Then again, it's no surprise a team described by its coach as a work in progress would have a roster in flux a few days before its season opener against the Eagles.
It's always been Tom Coughlin's pledge to upgrade the Giants, and more than anything that spelled the premature end of Todd France's stay on the team.
Two days after offering France a spot on the team, Coughlin yanked it away Sept. 7 by signing Steve Christie, a 14-year veteran, who had impressed the coaching staff during a tryout the previous day.
"We've been studying and thinking about this all along," Coughlin said. "We felt the veteran presence was something we needed going to Philadelphia. This is very much a part of the game and people need to be reminded of it."
Christie, whose career began in Tampa Bay in 1990, was released by the Jaguars Sept. 4 after being signed as an insurance policy for rookie kicker Josh Scobee. Christie kicked the last three years for the Chargers after spending the previous 11 seasons in Tampa [1990-91) and Buffalo (1992-2000].
"Almost soon as I got there, he started to kick the way he should and I was no longer needed," Christie said. "So I asked for my release and the Giants called my agent as I was on my way back to Buffalo [where he lives]. It's great. I'm committed to doing the best job possible."
In releasing France, who made four of five field goals during the exhibition season – including kicks from 51 and 42 in Carolina – Coughlin tried to reassure him that what happened wasn't his fault.
"I tried to make him understand what we were doing and that I felt he had a future in this league," Coughlin said. "Just like at quarterback, sometimes it takes a little time to earn your spot in the league. I liked his performance in the preseason and made him understand he is certainly a guy who would be a strong candidate for other clubs because of the amount of time he now has on tape. But Steve has performed in a lot of big games and in cold weather climates. It was the right move to make for the team."
And here's why: Morten Andersen in 2001 was the last Giant kicker to make a 50-yard field goal. Neither Matt Bryant nor Brett Conway even attempted a 50-yard field goal over the last two seasons and neither was strong at kickoffs.
Coughlin believes Christie could be the answer. No, check that. Coughlin demands it.
"He kicked off well [during his tryout Sept. 6]," Coughlin said. "We're not talking about the end zone, but he kicked well with the wind and his work against it was acceptable."
Christie is 15th in league history in scoring. He made two of three from 50 and beyond with the Chargers in 2003 and is 18 of 36 from that distance in his career, including one from 59 in 1993 and a Super Bowl-record 54-yarder for the Bills in Super Bowl XXVIII. In his 213 career games, prior to his debut against the Eagles, Christie had made 314 of 403 kicks and all but five of his 440 conversions.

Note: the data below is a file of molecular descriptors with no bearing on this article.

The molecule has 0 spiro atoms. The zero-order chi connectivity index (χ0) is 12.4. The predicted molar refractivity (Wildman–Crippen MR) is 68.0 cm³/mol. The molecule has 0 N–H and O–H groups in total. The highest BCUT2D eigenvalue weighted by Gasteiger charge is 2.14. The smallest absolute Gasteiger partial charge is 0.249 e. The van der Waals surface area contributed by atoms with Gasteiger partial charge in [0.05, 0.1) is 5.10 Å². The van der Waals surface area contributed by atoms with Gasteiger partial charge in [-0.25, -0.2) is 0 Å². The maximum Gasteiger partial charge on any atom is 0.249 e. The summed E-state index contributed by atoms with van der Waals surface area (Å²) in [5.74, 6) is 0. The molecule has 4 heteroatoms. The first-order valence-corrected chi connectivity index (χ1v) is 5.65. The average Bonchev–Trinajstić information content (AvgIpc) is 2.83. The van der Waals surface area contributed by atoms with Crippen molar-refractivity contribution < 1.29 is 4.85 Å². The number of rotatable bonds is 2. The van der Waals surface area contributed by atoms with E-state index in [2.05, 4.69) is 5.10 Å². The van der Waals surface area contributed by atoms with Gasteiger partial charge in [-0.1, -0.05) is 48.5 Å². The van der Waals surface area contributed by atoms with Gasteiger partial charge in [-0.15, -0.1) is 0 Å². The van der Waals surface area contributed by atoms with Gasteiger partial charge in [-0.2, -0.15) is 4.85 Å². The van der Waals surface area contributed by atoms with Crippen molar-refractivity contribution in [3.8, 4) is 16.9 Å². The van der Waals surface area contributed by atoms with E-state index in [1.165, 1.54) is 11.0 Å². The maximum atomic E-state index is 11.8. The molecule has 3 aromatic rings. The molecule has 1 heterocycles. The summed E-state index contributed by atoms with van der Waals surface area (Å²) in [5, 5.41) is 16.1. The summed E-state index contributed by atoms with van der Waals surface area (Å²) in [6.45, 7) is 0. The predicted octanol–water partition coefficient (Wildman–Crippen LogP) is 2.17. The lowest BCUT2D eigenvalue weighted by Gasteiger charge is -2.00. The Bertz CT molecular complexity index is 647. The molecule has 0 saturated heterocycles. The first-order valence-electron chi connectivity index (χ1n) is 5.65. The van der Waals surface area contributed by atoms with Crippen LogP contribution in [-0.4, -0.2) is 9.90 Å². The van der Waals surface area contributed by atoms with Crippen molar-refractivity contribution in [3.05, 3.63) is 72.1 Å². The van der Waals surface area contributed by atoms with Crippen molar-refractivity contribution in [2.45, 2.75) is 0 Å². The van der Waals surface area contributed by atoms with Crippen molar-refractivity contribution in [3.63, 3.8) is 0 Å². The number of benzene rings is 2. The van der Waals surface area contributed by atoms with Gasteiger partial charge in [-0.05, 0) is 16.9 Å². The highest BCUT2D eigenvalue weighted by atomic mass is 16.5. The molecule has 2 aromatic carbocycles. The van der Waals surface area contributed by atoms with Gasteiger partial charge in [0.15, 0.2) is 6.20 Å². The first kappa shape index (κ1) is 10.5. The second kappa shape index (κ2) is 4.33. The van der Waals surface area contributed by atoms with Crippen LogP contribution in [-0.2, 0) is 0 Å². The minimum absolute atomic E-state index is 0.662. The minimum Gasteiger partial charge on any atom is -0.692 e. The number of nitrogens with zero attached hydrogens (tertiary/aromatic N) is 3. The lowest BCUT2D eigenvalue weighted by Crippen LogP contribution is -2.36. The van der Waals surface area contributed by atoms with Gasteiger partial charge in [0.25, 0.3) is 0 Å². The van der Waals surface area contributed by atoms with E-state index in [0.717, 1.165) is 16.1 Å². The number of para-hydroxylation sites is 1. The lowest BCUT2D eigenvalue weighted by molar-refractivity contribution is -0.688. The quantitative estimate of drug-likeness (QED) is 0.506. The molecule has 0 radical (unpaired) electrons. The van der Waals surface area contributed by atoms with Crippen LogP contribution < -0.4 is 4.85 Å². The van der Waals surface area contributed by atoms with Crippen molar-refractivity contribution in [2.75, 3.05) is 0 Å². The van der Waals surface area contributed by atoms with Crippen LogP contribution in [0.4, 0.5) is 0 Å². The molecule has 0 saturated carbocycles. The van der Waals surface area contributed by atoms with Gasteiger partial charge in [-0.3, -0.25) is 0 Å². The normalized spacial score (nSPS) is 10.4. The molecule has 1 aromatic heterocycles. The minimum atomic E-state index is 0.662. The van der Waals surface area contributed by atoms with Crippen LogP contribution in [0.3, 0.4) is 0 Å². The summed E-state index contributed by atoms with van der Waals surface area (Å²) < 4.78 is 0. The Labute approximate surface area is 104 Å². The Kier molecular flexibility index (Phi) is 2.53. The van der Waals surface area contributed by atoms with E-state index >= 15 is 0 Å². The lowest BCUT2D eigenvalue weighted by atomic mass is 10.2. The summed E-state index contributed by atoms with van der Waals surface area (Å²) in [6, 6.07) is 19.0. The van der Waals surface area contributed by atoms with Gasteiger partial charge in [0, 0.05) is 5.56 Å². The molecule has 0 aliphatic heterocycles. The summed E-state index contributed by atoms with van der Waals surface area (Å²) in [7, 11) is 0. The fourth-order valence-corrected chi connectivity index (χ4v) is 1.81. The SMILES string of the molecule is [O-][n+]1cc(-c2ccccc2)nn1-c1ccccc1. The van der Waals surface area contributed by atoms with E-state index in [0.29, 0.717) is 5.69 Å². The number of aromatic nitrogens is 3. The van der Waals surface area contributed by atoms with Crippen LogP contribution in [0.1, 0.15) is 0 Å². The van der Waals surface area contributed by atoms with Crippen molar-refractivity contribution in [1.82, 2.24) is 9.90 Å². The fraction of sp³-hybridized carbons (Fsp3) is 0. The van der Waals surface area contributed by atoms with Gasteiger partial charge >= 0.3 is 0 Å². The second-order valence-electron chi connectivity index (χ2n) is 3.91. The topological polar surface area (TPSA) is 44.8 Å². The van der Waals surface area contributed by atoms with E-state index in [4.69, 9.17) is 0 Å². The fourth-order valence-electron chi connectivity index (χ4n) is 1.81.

"Compared to five seasons ago, there probably isn't a lot of difference in my leg strength," Christie said. "Compared to 10 years ago, there likely is. Having to compete for jobs with two teams in obviously very different for me, but all I can do is my best. I feel I have a lot to contribute to a team."
France had been cut the last two seasons by the Vikings without getting a chance to kick in an exhibition game. But he had impressed the Giants with his gumption.
"It's a strange and crazy business we're in," holder Jeff Feagles said. "It's so hard to make it as a young guy. Todd did a tremendous job in the position he was in. You have to make the best of your opportunities and he did that."
Christie is already the fourth kicker Coughlin has processed. He cut Bryant, the team's leading scorer the last two seasons, prior to training camp. He waived Bill Gramatica prior to the final exhibition game.
As for France, more stable days are likely ahead. He reported to Giants camp free of preconceived ideas about what the experience might be like. All he knew was it likely would be his last run at the NFL before pursuing a doctorate in mechanical engineering.
"I didn't see him before he left, but I would have told him to keep his head up and he'll get a shot," Feagles said. "I think how far he made it this time, he was right on the cuff, might be enough to keep him going. He's got to keep going and I think he will."
After expressing happiness with France for most of the preseason, Coughlin was displeased about a 44-yarder he missed in the final tune-up against the Ravens.
"I wasn't too pleased with myself," France said. "In a way, it may have been a good thing. It helped me get used to being booed by the fans and getting ready for the next kick. Every kicker has the same job, make all their field goals, certainly the ones inside the 45. And make sure your kickoffs are deep. Every team is looking to do the same thing."
For one week, Coughlin gave France reason to believe he was the guy for the job.
"From the time he came he's been pretty consistent with his kickoffs and has made improvement in other areas. Let's face it, he has staying power," Coughlin said. "He's been able to grind through things while the others were up and down. I recognize that. He's a pretty solid kid."
France always said he was perfectly willing to ride the bike he took to lunch each day in training camp out of the NFL forever if he didn't make it this season.
"I don't want to be one of those guys who one day discovers he's 31 and all he's ever prepared himself for is kicking a football," France said. "The only question is whether I can do it consistently. And if I can't, I shouldn't be in this league."
If almost making the Giants turns out to be the high point of his career, France likely will not look back.
He'll just ride his bike right onto graduate school.
Change of plans
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